The Neuroscience Program is an interdisciplinary and interdepartmental program designed to support, educate and train students in the neurosciences.
The curriculum includes coursework coupled with several research laboratory experiences in the first two years. The student then progresses into a specialized research project culminating in the writing and defense of a doctoral thesis.
In general, dissertation research projects are keyed to the research interests of the faculty. These interests are broad as there are over 50 members of the faculty who have their primary appointments in a wide range of different departments, including biology, cell biology, medicine, microbiology and immunology, neurology, neuroscience, oncology, pediatrics, pharmacology, physiology and biophysics, psychiatry and psychology.
Molecular and cellular approaches are applied toward the understanding of neuroplasticity; neurological and psychiatric disorders; cognition; and regulation of immune, endocrine and autonomic functions.
Concentration in Cognitive Science
Furthermore, Ph.D. Neuroscience applicants can choose to apply for a concentration in Cognitive Science. Cognitive Science is the interdisciplinary study of the mind and deals with the nature of perception, motor organization, memory, language, thinking, consciousness, and learning and development. It investigates these topics from a number of methodological perspectives, including behavioral evidence for how these systems operate and formal, symbolic, and biological evidence on the computational and neural machinery that underlies them. Research on these topics comes centrally from several traditionally distinct fields: psychology, computer science, linguistics, philosophy, and neuroscience. Other relevant disciplines – biology, anthropology, economics, and decision sciences – are also part of this burgeoning field. Neuroscience students in the Cognitive Science concentration at Georgetown will obtain their Ph.D. in Neuroscience and will also develop an individualized interdisciplinary program of study, with a supervisory committee of faculty who come from their fields of interest.
For more information, please see the Interdisciplinary Ph.D. Concentration in Cognitive Science (ICCS) page at: http://cogsci.georgetown.edu
December 1, 2020
Please be sure to review the Graduate School Admissions How to Apply page.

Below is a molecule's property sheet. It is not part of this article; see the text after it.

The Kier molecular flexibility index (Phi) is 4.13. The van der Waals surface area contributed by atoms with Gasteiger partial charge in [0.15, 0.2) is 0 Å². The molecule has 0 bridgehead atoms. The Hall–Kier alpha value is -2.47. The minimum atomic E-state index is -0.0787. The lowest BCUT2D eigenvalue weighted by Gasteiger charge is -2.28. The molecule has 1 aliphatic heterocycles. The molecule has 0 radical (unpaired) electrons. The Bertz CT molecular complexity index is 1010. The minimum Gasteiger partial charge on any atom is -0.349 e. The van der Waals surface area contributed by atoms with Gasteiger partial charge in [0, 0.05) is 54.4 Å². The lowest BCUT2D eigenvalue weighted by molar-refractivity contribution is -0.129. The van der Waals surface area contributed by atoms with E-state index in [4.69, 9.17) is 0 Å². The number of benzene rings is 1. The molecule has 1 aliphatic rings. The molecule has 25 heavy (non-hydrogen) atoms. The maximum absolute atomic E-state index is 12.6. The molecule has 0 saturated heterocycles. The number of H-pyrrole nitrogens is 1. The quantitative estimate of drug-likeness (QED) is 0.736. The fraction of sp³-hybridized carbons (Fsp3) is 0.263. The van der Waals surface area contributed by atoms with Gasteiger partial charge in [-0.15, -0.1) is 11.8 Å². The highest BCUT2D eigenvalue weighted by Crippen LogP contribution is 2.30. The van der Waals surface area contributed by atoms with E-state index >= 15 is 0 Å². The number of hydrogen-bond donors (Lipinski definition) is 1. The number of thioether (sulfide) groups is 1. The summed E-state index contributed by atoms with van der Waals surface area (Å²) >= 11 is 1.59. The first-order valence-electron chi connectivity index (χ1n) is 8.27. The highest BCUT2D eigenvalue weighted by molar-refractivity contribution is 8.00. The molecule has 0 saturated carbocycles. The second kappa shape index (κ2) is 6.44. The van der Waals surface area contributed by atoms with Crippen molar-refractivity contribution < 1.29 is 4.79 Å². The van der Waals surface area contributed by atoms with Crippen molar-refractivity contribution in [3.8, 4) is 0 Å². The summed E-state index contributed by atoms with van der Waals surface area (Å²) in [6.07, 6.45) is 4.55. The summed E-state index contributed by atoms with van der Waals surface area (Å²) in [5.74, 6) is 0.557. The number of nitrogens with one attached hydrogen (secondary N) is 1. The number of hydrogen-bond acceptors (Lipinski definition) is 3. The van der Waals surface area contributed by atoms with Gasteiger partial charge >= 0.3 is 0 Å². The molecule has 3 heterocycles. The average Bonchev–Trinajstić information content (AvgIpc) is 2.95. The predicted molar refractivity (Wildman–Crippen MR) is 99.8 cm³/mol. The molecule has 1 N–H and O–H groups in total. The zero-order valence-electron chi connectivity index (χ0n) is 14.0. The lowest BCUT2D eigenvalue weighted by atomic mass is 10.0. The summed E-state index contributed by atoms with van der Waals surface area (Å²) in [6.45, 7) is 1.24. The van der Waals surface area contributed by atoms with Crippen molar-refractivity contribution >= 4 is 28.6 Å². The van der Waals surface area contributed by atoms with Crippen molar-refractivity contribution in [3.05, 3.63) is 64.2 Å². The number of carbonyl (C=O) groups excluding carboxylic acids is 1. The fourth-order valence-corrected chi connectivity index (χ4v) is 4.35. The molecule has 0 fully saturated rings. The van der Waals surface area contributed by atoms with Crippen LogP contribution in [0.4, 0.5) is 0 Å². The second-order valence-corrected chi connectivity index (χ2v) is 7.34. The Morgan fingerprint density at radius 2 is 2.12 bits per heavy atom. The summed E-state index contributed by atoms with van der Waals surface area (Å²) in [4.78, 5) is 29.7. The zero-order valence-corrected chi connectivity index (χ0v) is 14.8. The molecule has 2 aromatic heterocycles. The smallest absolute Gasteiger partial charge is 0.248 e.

PROGRAM ADMISSIONS REQUIREMENTS
Please read the complete admissions information found on the the Biomedical Graduate Education pages at http://biomedicalprograms.georgetown.edu/admissions. You may also review the Neuroscience admissions page.
Application Materials required:
- Application Form
- Non-refundable Application Fee
- Statement of Purpose
- Resume/CV (including publications, if applicable)
- Transcripts – Applicants are required to upload to the application system copies of official transcripts from all undergraduate and graduate institutions attended. Visit our How to Apply (new window) page for additional details and FAQs.
- Official Recommendations
- Official Score Report for the TOEFL/IELTS (please see below)
- Publication Reprints (if available)
- Interview (by invitation only)
The 500-word academic statement of purpose should describe your academic and professional goals and their fit with the biomedical graduate program.
General Qualifications and Prerequisites
- Minimum undergraduate GPA of 3.0 (on a 4.0 scale) is required, though 3.5 or higher is preferred
- GRE General Test is not required. GRE Subject Test is NOT required.
- Previous research experience
- Publications (preferred)
GRE – GRADUATE RECORD EXAM
Results of the General Test of the Graduate Record Examination (GRE) IS NOT required from applicants. However, applicants may submit test scores if desired. They must be received by the application deadline date. Applicants should allow six to eight weeks from the test date for the reporting of scores to the institution. Georgetown University’s GRE score reporting code is 5244. Information on registering to take the GRE can be found at: http://www.gre.org/ttindex.html
ENGLISH PROFICIENCY: TOEFL / IELTS
All applicants are required to demonstrate a level of proficiency in the English language sufficient to meet the admission requirement of the Graduate School of Arts and Sciences. Proficiency can be demonstrated by the receipt of a bachelor’s or advanced degree from an accredited institution of higher education in the United States or from a university where English is the primary language of instruction (please note that applicants receiving degrees at universities in U.S. territories, such as Puerto Rico, are required to submit the TOEFL or IELTS unless the primary language of instruction at the institution is English).
All other applicants must achieve at least a minimum score on either the TOEFL or IELTS test. Test scores must be received by the application deadline date. Applicants should allow six to eight weeks from the test date for the reporting of scores to the institution. Applications will not be considered without TOEFL/IELTS scores.
TOEFL: A minimum score of 80 (iBT test) on the Test of English as a Foreign Language (TOEFL). The Georgetown University Biomedical Graduate Education TOEFL score reporting code is 5244. TOEFL information: http://www.ets.org/toefl/
IELTS: a minimum score of 7.0 from the International English Language Testing System. IELTS information: http://www.ielts.org (new window)
- Maintain at least a 3.0 grade point average for all coursework.
- Journal club and research seminars must be attended.
- Forty credits, which do not include credit for the thesis research or research rotation.